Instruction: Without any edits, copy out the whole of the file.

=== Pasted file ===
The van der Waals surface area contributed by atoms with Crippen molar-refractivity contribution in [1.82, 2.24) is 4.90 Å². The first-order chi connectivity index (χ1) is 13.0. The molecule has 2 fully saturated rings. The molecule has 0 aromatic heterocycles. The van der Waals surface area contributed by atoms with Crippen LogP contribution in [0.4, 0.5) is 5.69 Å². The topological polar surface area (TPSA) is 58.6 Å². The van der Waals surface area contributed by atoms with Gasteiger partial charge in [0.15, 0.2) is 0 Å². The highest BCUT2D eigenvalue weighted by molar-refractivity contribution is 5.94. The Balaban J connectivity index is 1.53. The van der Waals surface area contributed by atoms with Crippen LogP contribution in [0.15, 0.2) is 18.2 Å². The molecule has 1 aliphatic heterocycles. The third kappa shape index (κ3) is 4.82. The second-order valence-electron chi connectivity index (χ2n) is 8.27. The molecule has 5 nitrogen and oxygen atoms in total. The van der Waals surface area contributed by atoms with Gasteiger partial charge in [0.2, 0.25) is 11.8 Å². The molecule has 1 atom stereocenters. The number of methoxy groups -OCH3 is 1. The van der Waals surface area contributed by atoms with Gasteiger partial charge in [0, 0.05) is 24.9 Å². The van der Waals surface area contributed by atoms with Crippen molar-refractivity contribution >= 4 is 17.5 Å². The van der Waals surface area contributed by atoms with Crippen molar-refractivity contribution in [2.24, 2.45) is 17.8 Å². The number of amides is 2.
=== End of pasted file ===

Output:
The van der Waals surface area contributed by atoms with Crippen molar-refractivity contribution in [1.82, 2.24) is 4.90 Å². The first-order chi connectivity index (χ1) is 13.0. The molecule has 2 fully saturated rings. The molecule has 0 aromatic heterocycles. The van der Waals surface area contributed by atoms with Crippen LogP contribution in [0.4, 0.5) is 5.69 Å². The topological polar surface area (TPSA) is 58.6 Å². The van der Waals surface area contributed by atoms with Gasteiger partial charge in [0.15, 0.2) is 0 Å². The highest BCUT2D eigenvalue weighted by molar-refractivity contribution is 5.94. The Balaban J connectivity index is 1.53. The van der Waals surface area contributed by atoms with Crippen LogP contribution in [0.15, 0.2) is 18.2 Å². The molecule has 1 aliphatic heterocycles. The third kappa shape index (κ3) is 4.82. The second-order valence-electron chi connectivity index (χ2n) is 8.27. The molecule has 5 nitrogen and oxygen atoms in total. The van der Waals surface area contributed by atoms with Gasteiger partial charge in [0.2, 0.25) is 11.8 Å². The molecule has 1 atom stereocenters. The number of methoxy groups -OCH3 is 1. The van der Waals surface area contributed by atoms with Gasteiger partial charge in [0, 0.05) is 24.9 Å². The van der Waals surface area contributed by atoms with Crippen molar-refractivity contribution >= 4 is 17.5 Å². The van der Waals surface area contributed by atoms with Crippen molar-refractivity contribution in [2.24, 2.45) is 17.8 Å². The number of amides is 2.